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ARS Home » Northeast Area » Beltsville, Maryland (BARC) » Beltsville Agricultural Research Center » Soybean Genomics & Improvement Laboratory » Research » Publications at this Location » Publication #394351

Research Project: Characterization of Genetic Diversity in Soybean and Common Bean, and Its Application toward Improving Crop Traits and Sustainable Production

Location: Soybean Genomics & Improvement Laboratory

Title: Development of molecular inversion probes for soybean progeny genomic selection genotyping

item WANG, HAICHUAN - University Of Nebraska
item CAMPBELL, BENJAMIN - University Of Minnesota
item HAPP, MARY - University Of Nebraska
item MCCONAUGHY, SAMANTHA - University Of Nebraska
item LORENZ, AARON - University Of Minnesota
item AMUNDSEN, KEENAN - University Of Nebraska
item Song, Qijian
item PANTALONE, VINCENT - University Of Tennessee
item HYTEN, DAVID - University Of Nebraska

Submitted to: The Plant Genome
Publication Type: Peer Reviewed Journal
Publication Acceptance Date: 8/25/2022
Publication Date: 11/21/2022
Citation: Wang, H., Campbell, B., Happ, M., McConaughy, S., Lorenz, A., Amundsen, K., Song, Q., Pantalone, V., Hyten, D. 2022. Development of molecular inversion probes for soybean progeny genomic selection genotyping. The Plant Genome. Article e20270.

Interpretive Summary: Early-generation breeding and selection of desirable progeny can be performed with molecular markers instead of selecting for physical plant attributes which are usually affected by environment. Because thousands of breeding lines are to be evaluated during this process, breeders need a system with low cost for marker analysis. Researchers at USDA and University of Nebraska selected a set of 1,000 molecular markers from the pre-existing USDA marker set called ‘BARCSoySNP6K’ and developed a method to target these markers in a high-throughput instrument to detect presence of the markers. They demonstrated that the system could be used for low density marker analysis in soybean breeding programs in the North Central and Mid-South regions of the United States. The accuracy and low per sample cost make this new method a powerful tool for use by soybean breeders.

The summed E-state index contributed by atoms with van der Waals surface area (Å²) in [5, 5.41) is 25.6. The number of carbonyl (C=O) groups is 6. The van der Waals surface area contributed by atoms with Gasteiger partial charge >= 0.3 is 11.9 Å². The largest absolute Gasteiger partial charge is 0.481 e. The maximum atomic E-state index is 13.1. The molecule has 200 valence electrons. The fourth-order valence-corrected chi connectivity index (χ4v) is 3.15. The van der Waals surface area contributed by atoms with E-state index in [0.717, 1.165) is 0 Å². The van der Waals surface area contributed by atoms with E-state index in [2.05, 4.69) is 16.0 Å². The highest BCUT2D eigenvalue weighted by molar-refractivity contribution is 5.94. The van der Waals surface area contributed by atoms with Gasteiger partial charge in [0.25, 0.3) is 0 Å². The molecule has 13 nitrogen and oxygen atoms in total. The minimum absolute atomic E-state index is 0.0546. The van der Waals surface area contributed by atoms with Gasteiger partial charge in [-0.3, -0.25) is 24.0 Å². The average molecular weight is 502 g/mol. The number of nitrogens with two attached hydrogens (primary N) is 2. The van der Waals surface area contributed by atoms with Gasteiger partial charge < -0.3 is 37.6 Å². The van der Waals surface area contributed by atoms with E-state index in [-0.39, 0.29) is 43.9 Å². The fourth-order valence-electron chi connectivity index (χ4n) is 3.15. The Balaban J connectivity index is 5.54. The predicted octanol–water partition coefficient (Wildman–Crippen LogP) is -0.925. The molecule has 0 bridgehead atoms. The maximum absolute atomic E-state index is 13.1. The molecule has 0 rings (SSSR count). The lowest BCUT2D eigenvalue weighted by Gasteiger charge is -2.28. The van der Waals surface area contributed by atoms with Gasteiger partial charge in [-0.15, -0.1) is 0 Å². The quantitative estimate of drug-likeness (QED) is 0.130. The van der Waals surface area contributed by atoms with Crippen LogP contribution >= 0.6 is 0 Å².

Technical Abstract: Increasing rate of genetic gain for key agronomic traits through genomic selection requires the development of new molecular methods to run genome-wide single nucleotide polymorphisms (SNPs). The main limitation of current methods is the cost is too high to screen breeding populations. Molecular inversion probes (MIPs) is a targeted genotyping-by-sequencing method that could be used for soybeans that is both cost effective, high-throughput, and provides high data quality to screen breeder’s germplasm for genomic selection. A 1K MIP SNP set was developed for soybean with uniformly distributed markers across the genome. The SNPs were selected to maximize the number of informative markers in germplasm being tested in soybean breeding programs located in the North and South-Central regions of the United States. The 1K SNP MIP set was tested on diverse germplasm and a recombinant inbred line population. Targeted sequencing with MIPs obtained an 85% enrichment for the targeted SNPs. MIP’s genotyping accuracy was 93% overall while homozoygous call accuracy was 98% with less than 10% missing data. The accuracy of MIPs combined with its low per sample cost makes it a powerful tool to enable genomic selection within soybean breeding programs.